30 days before qualifying is the hard deadline to get a fix in place, according to Lafayette Parish Registrar of Voters Charlene Meaux-Menard. Qualifying for the Oct. 12 election begins Aug. 6. That leaves a lot of time to get an ordinance through to fix the errors.
Let me introduce you to precinct 74, the biggest little problem on the map. It’s a large precinct near Downtown, more or less comprised of the Elmhurst neighborhood, and is split between districts 2 and 3 of the new city council voting map. Demographer Mike Hefner’s legal description — the legalese translation of the map — inadvertently omitted several blocks of the precinct in District 2, leaving 329 voters potentially without representation. Because of its size, the precinct remains a sticking point, according to Meaux-Menard. Precinct 74, like the majority of the city, voted in favor of the charter amendments. The proposition took 76 percent of the vote in the neighborhood.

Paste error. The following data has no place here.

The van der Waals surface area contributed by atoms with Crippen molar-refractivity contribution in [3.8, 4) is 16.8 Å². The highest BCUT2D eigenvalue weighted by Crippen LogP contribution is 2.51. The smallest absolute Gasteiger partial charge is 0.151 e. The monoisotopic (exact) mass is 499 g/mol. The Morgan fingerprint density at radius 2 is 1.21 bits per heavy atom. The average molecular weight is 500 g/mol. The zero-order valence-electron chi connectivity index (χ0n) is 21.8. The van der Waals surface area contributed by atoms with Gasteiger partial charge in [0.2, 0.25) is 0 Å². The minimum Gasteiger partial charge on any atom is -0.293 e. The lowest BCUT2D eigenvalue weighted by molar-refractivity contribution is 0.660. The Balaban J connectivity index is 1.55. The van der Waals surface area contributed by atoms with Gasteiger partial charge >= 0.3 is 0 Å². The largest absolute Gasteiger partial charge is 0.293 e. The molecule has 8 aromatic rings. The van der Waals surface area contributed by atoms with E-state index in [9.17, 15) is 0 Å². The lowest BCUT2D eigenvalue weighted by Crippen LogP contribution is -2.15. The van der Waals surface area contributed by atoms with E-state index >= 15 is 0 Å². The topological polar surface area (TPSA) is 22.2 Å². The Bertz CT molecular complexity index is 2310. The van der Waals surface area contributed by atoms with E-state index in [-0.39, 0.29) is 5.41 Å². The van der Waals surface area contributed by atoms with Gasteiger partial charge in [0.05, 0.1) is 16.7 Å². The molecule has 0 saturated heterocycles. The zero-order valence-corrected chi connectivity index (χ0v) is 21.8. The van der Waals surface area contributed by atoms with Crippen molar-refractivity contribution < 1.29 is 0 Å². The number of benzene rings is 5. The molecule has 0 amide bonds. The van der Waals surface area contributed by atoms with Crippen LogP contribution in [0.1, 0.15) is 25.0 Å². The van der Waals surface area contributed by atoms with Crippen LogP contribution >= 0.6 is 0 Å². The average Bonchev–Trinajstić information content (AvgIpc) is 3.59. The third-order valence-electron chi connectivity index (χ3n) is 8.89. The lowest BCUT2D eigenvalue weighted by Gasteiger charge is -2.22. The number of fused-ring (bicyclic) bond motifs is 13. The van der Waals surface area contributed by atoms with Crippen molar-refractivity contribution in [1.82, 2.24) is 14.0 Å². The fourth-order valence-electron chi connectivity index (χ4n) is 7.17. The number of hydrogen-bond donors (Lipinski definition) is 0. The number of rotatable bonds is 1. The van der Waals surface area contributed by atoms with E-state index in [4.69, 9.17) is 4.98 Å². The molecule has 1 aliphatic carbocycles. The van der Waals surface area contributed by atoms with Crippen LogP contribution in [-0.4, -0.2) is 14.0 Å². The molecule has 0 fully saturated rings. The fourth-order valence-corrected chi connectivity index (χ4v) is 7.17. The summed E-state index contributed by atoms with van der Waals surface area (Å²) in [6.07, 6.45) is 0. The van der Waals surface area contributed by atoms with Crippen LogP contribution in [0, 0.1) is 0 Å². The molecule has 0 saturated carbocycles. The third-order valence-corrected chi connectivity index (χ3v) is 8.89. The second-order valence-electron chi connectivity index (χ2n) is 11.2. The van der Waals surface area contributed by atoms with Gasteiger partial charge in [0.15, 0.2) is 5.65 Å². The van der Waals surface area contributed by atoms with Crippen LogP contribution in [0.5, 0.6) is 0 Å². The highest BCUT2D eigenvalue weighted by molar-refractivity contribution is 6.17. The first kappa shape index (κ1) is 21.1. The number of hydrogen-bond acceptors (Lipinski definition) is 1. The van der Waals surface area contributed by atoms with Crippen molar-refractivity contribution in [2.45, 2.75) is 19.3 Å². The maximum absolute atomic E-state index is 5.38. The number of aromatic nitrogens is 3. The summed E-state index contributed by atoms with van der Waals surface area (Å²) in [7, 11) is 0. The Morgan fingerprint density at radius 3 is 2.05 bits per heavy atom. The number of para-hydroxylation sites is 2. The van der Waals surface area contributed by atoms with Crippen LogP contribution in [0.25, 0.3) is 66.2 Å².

Everywhere you look, a lawsuit. Opponents and proponents of the charter amendments have both hinted at legal action if things don’t go their way. Fix the Charter PAC President Carlee Alm-LaBar (full disclosure: an early financial supporter of The Current) tells me all options are on the table should the election results be overturned. Meanwhile, as noted, Ardoin has suggested that a lawsuit is sure to follow if the election results aren’t overturned.
What to watch for: What comes out of a Monday meeting called by Ardoin. He’s gathering local election officials, lawyers, the mayor-president and Council Chairman Jared Bellard to suss out next steps and present his staff’s findings. Bellard and other council members I’ve spoken with say they’ll take their cues from city-parish attorneys on what to do next.
The gist: Only months to go before elections to seat new city and parish councils, and last fall’s vote to create the separate bodies may be thrown out. City and parish voting maps do not match underlying legal descriptions, an error of hasty work, which gives potential cause to invalidate the result.